Most people are familiar with the feeling - that burning sensation creeping up underneath your breastbone. It’s heartburn and, unfortunately, minor and occasional occurrences are a part of life for many Americans.
However, if heartburn is a regular occurrence for you, it’s time to get checked out.
Untreated chronic heartburn can lead to severe risks. Over time, the continual flow of acid up into your esophagus can lead to scarring, which can cause swallowing difficulties. Left untreated, changes to the lining of your esophagus could develop into Barrett's esophagus, cancer and other conditions.
If you have indigestion on most days for three weeks or more, or if it’s getting worse, schedule an appointment with your gastroenterologist.
For most people, avoiding triggers, diet changes, increased exercise and taking antacids can successfully treat heartburn. Common triggers for heartburn include:
- Large meals
- Spicy or acidic foods
- Fried or fatty foods
- Alcohol and caffeine
Gastroesophageal Reflux Disease (GERD)
Gastroesophageal reflux disease, also called GERD or acid reflux disease, is a very common disorder that causes heartburn. GERD occurs when the stomach contents reflux, or back up, into the esophagus.
As we eat, food travels from the mouth to the stomach through the esophagus. The esophagus is comprised of tissue and muscle layers that expand and contract, pushing food to the stomach through wave-like movements. Where the esophagus meets the stomach, there is a circular ring of muscle called the lower esophageal sphincter (LES). Once you swallow, the LES relaxes, allowing food to enter the stomach and then contracts, preventing the back up of food and acid into the esophagus
Sometimes, the LES is weak or becomes relaxed because the stomach is distended, which allows stomach acid to re-enter the esophagus. Often this is normal and occurs without symptoms shortly after meals. However, if nagging symptoms persist or injury to the esophagus is found, acid reflux becomes GERD. This injury to the esophagus arises when stomach acid refluxes frequently, is very acidic or when the esophagus is unable to clear the acid quickly.
The most common symptoms of GERD are acid indigestion and heartburn. Other symptoms include:
- Tooth erosion
- Abdominal pain
- Dry, chronic cough
- Difficulty or painful swallowing
- Sore throat
- Hoarseness of voice
- Breathing issues
- Bitter taste in the back of mouth
GERD is diagnosed based on your symptoms and response to treatment. The most common symptom is heartburn, a burning sensation that rises from the stomach or lower chest. Occasional heartburn is normal, but if it occurs two or more times a week, you should consult a gastroenterologist to determine if it’s due to GERD.
If your gastroenterologist suspects your chronic heartburn is actually GERD, a few diagnostic tests may be ordered.
Upper endoscopy is a procedure in which a small, flexible tube with a camera is used to examine your esophagus, stomach and small intestine. A biopsy may be taken if abnormalities are found.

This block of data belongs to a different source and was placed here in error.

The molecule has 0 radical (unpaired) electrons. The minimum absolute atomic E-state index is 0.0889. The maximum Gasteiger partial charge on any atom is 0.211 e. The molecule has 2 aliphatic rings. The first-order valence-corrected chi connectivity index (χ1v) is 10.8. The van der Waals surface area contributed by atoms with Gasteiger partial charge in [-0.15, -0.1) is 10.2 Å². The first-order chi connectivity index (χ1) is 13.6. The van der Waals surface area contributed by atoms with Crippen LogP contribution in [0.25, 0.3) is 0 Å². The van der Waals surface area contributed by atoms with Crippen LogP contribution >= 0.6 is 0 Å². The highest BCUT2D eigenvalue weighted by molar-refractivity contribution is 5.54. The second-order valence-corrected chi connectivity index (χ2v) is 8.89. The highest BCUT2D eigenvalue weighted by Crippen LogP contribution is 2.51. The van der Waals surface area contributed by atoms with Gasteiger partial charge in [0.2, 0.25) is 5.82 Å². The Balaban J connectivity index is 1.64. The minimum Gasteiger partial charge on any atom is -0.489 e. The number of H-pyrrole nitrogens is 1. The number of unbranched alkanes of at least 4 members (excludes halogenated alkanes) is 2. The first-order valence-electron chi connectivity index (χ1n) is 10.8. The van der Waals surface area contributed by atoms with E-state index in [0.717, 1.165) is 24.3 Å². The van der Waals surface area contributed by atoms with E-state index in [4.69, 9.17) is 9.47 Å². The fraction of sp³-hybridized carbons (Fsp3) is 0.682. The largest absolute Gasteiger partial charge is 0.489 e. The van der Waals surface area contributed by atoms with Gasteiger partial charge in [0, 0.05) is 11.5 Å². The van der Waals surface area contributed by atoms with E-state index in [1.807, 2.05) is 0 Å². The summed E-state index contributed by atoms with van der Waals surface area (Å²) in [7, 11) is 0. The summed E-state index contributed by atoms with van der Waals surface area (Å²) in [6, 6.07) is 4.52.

For this test, your gastroenterologist will insert a small, flexible tube through the nose and esophagus for 24 hours to measure the amount of acid that refluxes into the esophagus.
Your gastroenterologist may also use a Bravo capsule, a small, pill-sized device placed in your esophagus during an upper endoscopy, to monitor and report pH levels over a 48-hour period.
Esophageal manometry uses a small, flexible tube with pressure sensors to determine if the muscles in the esophagus and esophageal sphincter are functioning properly. This procedure is used to diagnose many gastrointestinal disorders, including acid reflux and GERD.
Initial treatments for GERD include lifestyle changes like diet and exercise, antacids, histamine blockers and, for more severe cases, proton pump inhibitors. Your gastroenterologist will discuss any recommended lifestyle changes and medications with you.
If, despite the initial treatment, your gastroenterologist notices more persistent symptoms such as weight loss, vomiting blood, black tarry stool, a family history of stomach cancer or if you come from endemic region for stomach cancer, further testing may be ordered.
Peptic Ulcer Disease
If your body fails to neutralize stomach acid or makes too much acid and overcomes the ability to neutralize it, an ulcer may develop in the stomach or duodendum. In the United States, over 4 million patients develop peptic ulcer disease each year, and the majority of ulcers heal without complication.
Common causes of peptic ulcer disease include use of nonsteroidal anti-inflammatory medications (NSAIDs), Helicobacter pylori bacteria and smoking.
The symptoms caused by an ulcer may include:
- Pain when the stomach is empty (often relieved when food or antacid is ingested)
- Digested blood in the stool (bowel movement). The stool would appear black, sticky and have a foul odor.
If bleeding occurs, consult your gastroenterologist immediately.
Peptic ulcer disease is typically diagnosed using a procedure called upper endoscopy. Patients presenting with PUD symptoms will be also tested for Heliobacter pylori. The results of both of these tests will determine your course of treatment.
Most ulcers can be treated medically with a variety of medications, but surgery may be recommended for other complications from ulcers. If Heliobacter pylori is found, your gastroenterologist may also recommend a 7-14 day treatment plan including acid blocking medications and antibiotics.
In the case of gastric ulcers, a repeat endoscopy will be preformed 6-8 weeks after diagnosis to confirm healing.